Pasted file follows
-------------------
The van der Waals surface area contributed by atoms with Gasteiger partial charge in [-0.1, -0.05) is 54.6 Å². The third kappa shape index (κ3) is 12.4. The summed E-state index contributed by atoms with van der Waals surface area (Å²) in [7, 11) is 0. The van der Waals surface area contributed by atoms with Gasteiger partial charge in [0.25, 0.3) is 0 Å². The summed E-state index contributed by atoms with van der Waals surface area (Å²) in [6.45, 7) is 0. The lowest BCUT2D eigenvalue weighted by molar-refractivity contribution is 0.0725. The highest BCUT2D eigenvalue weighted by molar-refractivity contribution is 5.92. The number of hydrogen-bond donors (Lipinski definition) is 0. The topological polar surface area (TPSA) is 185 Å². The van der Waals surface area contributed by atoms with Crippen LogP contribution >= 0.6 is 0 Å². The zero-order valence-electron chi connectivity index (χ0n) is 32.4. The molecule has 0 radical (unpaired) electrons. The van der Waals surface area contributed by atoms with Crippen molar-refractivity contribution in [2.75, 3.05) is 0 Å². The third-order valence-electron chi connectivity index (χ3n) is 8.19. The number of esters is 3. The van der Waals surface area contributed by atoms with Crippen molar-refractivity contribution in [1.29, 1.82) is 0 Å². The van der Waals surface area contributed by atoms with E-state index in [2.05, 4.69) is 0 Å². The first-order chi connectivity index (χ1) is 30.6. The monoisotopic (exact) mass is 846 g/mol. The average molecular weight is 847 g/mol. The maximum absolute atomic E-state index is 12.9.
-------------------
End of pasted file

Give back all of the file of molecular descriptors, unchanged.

The van der Waals surface area contributed by atoms with Gasteiger partial charge in [-0.1, -0.05) is 54.6 Å². The third kappa shape index (κ3) is 12.4. The summed E-state index contributed by atoms with van der Waals surface area (Å²) in [7, 11) is 0. The van der Waals surface area contributed by atoms with Gasteiger partial charge in [0.25, 0.3) is 0 Å². The summed E-state index contributed by atoms with van der Waals surface area (Å²) in [6.45, 7) is 0. The lowest BCUT2D eigenvalue weighted by molar-refractivity contribution is 0.0725. The highest BCUT2D eigenvalue weighted by molar-refractivity contribution is 5.92. The number of hydrogen-bond donors (Lipinski definition) is 0. The topological polar surface area (TPSA) is 185 Å². The van der Waals surface area contributed by atoms with Crippen LogP contribution >= 0.6 is 0 Å². The zero-order valence-electron chi connectivity index (χ0n) is 32.4. The molecule has 0 radical (unpaired) electrons. The van der Waals surface area contributed by atoms with Crippen molar-refractivity contribution in [2.75, 3.05) is 0 Å². The third-order valence-electron chi connectivity index (χ3n) is 8.19. The number of esters is 3. The van der Waals surface area contributed by atoms with Crippen molar-refractivity contribution in [1.29, 1.82) is 0 Å². The van der Waals surface area contributed by atoms with E-state index in [2.05, 4.69) is 0 Å². The first-order chi connectivity index (χ1) is 30.6. The monoisotopic (exact) mass is 846 g/mol. The average molecular weight is 847 g/mol. The maximum absolute atomic E-state index is 12.9.